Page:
• Opportunity, which results from circumstances or conditions such as inadequate or ineffective internal controls. Absent these controls, management or other employees have the ability to commit fraud, often undetected; and
  • Attitude and rationalization. Those involved can often rationalize committing a fraudulent act to justify their ultimate purpose, which may be personal or related to management targets.
  • The importance of exercising professional skepticism. SAS 99 indicates that professional skepticism requires ongoing questioning of whether the information and evidence obtained suggests that a material misstatement due to fraud has occurred. When gathering and evaluating evidence, professional skepticism requires that the auditor not be satisfied with less than persuasive evidence.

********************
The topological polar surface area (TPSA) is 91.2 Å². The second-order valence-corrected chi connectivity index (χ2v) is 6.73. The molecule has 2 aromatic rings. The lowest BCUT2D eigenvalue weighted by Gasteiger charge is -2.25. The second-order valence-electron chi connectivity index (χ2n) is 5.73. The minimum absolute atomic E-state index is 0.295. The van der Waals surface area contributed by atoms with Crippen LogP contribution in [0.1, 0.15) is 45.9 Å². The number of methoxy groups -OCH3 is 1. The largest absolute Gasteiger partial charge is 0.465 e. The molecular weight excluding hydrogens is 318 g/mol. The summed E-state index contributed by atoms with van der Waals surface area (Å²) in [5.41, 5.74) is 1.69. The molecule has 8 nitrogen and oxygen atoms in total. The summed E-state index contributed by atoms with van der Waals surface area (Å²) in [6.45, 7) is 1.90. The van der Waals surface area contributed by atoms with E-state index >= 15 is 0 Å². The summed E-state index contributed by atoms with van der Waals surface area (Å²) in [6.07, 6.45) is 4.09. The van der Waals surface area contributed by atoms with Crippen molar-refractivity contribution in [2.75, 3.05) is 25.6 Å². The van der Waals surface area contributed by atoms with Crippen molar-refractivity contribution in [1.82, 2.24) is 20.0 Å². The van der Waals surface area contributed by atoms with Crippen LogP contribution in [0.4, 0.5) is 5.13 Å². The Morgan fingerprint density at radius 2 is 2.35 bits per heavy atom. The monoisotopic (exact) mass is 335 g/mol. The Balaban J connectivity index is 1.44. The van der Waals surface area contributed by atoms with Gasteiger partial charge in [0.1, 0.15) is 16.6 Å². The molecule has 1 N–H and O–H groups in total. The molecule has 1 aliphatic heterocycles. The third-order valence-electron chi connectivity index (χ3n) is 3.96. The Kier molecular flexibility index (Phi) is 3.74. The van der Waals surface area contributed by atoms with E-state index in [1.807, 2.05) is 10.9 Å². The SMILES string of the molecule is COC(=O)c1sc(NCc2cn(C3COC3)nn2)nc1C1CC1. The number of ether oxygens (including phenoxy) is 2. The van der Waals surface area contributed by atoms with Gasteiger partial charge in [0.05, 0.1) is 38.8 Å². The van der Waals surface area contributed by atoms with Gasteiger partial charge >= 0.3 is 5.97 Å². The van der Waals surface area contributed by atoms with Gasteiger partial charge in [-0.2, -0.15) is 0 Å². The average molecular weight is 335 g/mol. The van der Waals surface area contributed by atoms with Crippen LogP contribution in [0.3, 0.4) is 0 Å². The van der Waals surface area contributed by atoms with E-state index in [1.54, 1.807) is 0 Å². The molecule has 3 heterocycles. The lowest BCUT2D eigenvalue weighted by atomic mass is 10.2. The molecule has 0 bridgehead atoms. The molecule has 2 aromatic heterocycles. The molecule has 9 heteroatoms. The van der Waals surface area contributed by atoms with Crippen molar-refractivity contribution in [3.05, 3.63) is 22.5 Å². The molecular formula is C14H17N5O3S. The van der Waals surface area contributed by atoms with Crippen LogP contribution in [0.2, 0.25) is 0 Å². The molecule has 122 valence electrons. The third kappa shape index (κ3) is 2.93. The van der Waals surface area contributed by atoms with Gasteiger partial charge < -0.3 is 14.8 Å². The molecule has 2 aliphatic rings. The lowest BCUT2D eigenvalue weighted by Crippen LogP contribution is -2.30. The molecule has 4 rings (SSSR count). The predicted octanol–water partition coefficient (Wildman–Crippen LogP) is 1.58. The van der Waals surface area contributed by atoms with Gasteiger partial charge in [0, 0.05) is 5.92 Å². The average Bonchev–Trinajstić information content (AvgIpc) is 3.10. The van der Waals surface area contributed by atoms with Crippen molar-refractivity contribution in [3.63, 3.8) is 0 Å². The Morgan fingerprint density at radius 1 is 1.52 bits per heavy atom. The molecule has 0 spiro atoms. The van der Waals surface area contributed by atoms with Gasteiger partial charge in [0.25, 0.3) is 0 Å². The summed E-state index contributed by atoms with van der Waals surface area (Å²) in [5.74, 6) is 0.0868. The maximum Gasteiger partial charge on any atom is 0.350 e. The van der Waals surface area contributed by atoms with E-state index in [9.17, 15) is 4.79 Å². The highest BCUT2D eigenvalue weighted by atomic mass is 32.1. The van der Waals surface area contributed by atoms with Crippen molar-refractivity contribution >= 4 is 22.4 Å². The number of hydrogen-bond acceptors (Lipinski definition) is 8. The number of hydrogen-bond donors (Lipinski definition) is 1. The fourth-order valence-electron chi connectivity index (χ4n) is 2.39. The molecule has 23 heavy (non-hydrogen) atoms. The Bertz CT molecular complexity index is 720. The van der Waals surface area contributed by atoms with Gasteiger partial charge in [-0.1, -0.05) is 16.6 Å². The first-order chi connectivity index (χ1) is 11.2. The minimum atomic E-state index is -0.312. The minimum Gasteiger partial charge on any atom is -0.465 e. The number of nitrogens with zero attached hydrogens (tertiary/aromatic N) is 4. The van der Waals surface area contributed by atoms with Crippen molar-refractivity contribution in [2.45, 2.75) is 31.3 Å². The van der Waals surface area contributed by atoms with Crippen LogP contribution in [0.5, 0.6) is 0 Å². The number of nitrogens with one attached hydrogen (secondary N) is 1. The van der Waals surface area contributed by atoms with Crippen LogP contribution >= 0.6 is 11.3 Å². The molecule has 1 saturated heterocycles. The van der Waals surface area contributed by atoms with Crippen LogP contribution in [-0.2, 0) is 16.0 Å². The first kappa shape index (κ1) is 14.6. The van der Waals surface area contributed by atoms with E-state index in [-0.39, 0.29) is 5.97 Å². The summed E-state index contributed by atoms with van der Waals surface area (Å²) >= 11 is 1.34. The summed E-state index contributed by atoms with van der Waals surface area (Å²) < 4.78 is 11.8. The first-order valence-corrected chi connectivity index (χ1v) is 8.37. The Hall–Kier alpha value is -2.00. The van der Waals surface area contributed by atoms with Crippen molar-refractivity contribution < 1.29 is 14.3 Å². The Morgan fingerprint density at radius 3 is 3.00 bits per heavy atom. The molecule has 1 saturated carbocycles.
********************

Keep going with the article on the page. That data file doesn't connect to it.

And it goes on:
• Brainstorming, or discussion about the risks of material misstatement due to fraud. SAS 99 requires a discussion among the audit team members during the planning stage of how and where the entity’s financial statements might be susceptible to fraud.
  • Obtaining the information needed to identify risks of material misstatement due to fraud, by:
  • Inquiring of management and others about the risks of fraud;
  • Considering the results of analytical procedures performed in planning the audit;
  • Considering fraud risk factors; and
  • Considering other information that may be useful in identifying risks of fraud, such as information obtained during the brainstorming session, procedures related to the acceptance and continuation of clients, and reviews of interim financial statements.
  • Assessing the identified risks that may result in a material misstatement due to fraud, after considering an evaluation of the entity’s programs and controls.
  • Responding to the results of the assessment, which includes: